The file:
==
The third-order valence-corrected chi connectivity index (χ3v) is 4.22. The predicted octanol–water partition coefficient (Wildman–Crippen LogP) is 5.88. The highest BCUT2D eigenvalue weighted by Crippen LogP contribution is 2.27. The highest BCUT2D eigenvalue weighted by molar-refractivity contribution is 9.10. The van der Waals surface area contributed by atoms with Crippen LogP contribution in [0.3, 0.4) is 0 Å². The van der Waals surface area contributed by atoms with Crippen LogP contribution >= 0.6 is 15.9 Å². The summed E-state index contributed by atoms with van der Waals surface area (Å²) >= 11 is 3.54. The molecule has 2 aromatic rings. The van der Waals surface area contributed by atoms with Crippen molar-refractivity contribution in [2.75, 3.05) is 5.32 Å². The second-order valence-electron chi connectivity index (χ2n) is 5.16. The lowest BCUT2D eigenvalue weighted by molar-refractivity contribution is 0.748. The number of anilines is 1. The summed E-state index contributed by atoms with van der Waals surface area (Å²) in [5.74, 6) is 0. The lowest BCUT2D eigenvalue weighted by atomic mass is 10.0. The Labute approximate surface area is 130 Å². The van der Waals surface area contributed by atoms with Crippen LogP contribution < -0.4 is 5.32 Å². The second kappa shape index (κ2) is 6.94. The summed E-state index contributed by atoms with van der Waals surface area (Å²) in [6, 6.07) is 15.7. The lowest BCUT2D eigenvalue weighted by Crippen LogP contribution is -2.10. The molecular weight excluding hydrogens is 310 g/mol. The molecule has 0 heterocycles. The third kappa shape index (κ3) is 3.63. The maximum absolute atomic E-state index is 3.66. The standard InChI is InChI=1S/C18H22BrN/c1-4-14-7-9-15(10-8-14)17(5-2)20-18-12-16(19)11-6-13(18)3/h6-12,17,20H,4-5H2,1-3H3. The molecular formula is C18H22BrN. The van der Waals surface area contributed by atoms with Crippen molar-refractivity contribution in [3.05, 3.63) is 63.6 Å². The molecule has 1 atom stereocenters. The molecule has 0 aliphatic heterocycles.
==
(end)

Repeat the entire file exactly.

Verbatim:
The third-order valence-corrected chi connectivity index (χ3v) is 4.22. The predicted octanol–water partition coefficient (Wildman–Crippen LogP) is 5.88. The highest BCUT2D eigenvalue weighted by Crippen LogP contribution is 2.27. The highest BCUT2D eigenvalue weighted by molar-refractivity contribution is 9.10. The van der Waals surface area contributed by atoms with Crippen LogP contribution in [0.3, 0.4) is 0 Å². The van der Waals surface area contributed by atoms with Crippen LogP contribution >= 0.6 is 15.9 Å². The summed E-state index contributed by atoms with van der Waals surface area (Å²) >= 11 is 3.54. The molecule has 2 aromatic rings. The van der Waals surface area contributed by atoms with Crippen molar-refractivity contribution in [2.75, 3.05) is 5.32 Å². The second-order valence-electron chi connectivity index (χ2n) is 5.16. The lowest BCUT2D eigenvalue weighted by molar-refractivity contribution is 0.748. The number of anilines is 1. The summed E-state index contributed by atoms with van der Waals surface area (Å²) in [5.74, 6) is 0. The lowest BCUT2D eigenvalue weighted by atomic mass is 10.0. The Labute approximate surface area is 130 Å². The van der Waals surface area contributed by atoms with Crippen LogP contribution < -0.4 is 5.32 Å². The second kappa shape index (κ2) is 6.94. The summed E-state index contributed by atoms with van der Waals surface area (Å²) in [6, 6.07) is 15.7. The lowest BCUT2D eigenvalue weighted by Crippen LogP contribution is -2.10. The molecular weight excluding hydrogens is 310 g/mol. The molecule has 0 heterocycles. The third kappa shape index (κ3) is 3.63. The maximum absolute atomic E-state index is 3.66. The standard InChI is InChI=1S/C18H22BrN/c1-4-14-7-9-15(10-8-14)17(5-2)20-18-12-16(19)11-6-13(18)3/h6-12,17,20H,4-5H2,1-3H3. The molecular formula is C18H22BrN. The van der Waals surface area contributed by atoms with Crippen molar-refractivity contribution in [3.05, 3.63) is 63.6 Å². The molecule has 1 atom stereocenters. The molecule has 0 aliphatic heterocycles.